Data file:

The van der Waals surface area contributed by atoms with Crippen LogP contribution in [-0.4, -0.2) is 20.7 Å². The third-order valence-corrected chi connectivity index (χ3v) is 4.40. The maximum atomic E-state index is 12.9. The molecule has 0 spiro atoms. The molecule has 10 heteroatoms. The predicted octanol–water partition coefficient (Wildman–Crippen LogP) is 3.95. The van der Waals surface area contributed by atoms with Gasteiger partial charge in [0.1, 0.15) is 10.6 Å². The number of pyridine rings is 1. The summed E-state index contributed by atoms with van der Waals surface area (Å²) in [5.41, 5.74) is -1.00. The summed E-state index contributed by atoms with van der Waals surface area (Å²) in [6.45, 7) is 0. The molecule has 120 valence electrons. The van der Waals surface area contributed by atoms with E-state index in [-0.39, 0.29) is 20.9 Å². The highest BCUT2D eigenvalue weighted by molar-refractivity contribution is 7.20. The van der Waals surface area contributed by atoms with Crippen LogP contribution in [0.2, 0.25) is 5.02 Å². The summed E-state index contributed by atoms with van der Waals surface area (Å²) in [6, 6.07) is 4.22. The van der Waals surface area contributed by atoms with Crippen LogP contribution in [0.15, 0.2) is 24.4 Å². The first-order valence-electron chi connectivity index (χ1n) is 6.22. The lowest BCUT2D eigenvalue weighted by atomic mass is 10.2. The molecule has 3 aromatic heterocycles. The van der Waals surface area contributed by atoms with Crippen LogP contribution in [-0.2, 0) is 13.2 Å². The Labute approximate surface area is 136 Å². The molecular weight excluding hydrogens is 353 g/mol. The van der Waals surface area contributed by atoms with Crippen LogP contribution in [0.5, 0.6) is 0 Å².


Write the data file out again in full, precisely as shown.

The van der Waals surface area contributed by atoms with Crippen LogP contribution in [-0.4, -0.2) is 20.7 Å². The third-order valence-corrected chi connectivity index (χ3v) is 4.40. The maximum atomic E-state index is 12.9. The molecule has 0 spiro atoms. The molecule has 10 heteroatoms. The predicted octanol–water partition coefficient (Wildman–Crippen LogP) is 3.95. The van der Waals surface area contributed by atoms with Gasteiger partial charge in [0.1, 0.15) is 10.6 Å². The number of pyridine rings is 1. The summed E-state index contributed by atoms with van der Waals surface area (Å²) in [5.41, 5.74) is -1.00. The summed E-state index contributed by atoms with van der Waals surface area (Å²) in [6.45, 7) is 0. The molecule has 120 valence electrons. The van der Waals surface area contributed by atoms with E-state index in [-0.39, 0.29) is 20.9 Å². The highest BCUT2D eigenvalue weighted by molar-refractivity contribution is 7.20. The van der Waals surface area contributed by atoms with Crippen LogP contribution in [0.2, 0.25) is 5.02 Å². The summed E-state index contributed by atoms with van der Waals surface area (Å²) in [6, 6.07) is 4.22. The van der Waals surface area contributed by atoms with Crippen LogP contribution in [0.15, 0.2) is 24.4 Å². The first-order valence-electron chi connectivity index (χ1n) is 6.22. The lowest BCUT2D eigenvalue weighted by atomic mass is 10.2. The molecule has 3 aromatic heterocycles. The van der Waals surface area contributed by atoms with Crippen LogP contribution in [-0.2, 0) is 13.2 Å². The Labute approximate surface area is 136 Å². The molecular weight excluding hydrogens is 353 g/mol. The van der Waals surface area contributed by atoms with Crippen LogP contribution in [0.5, 0.6) is 0 Å².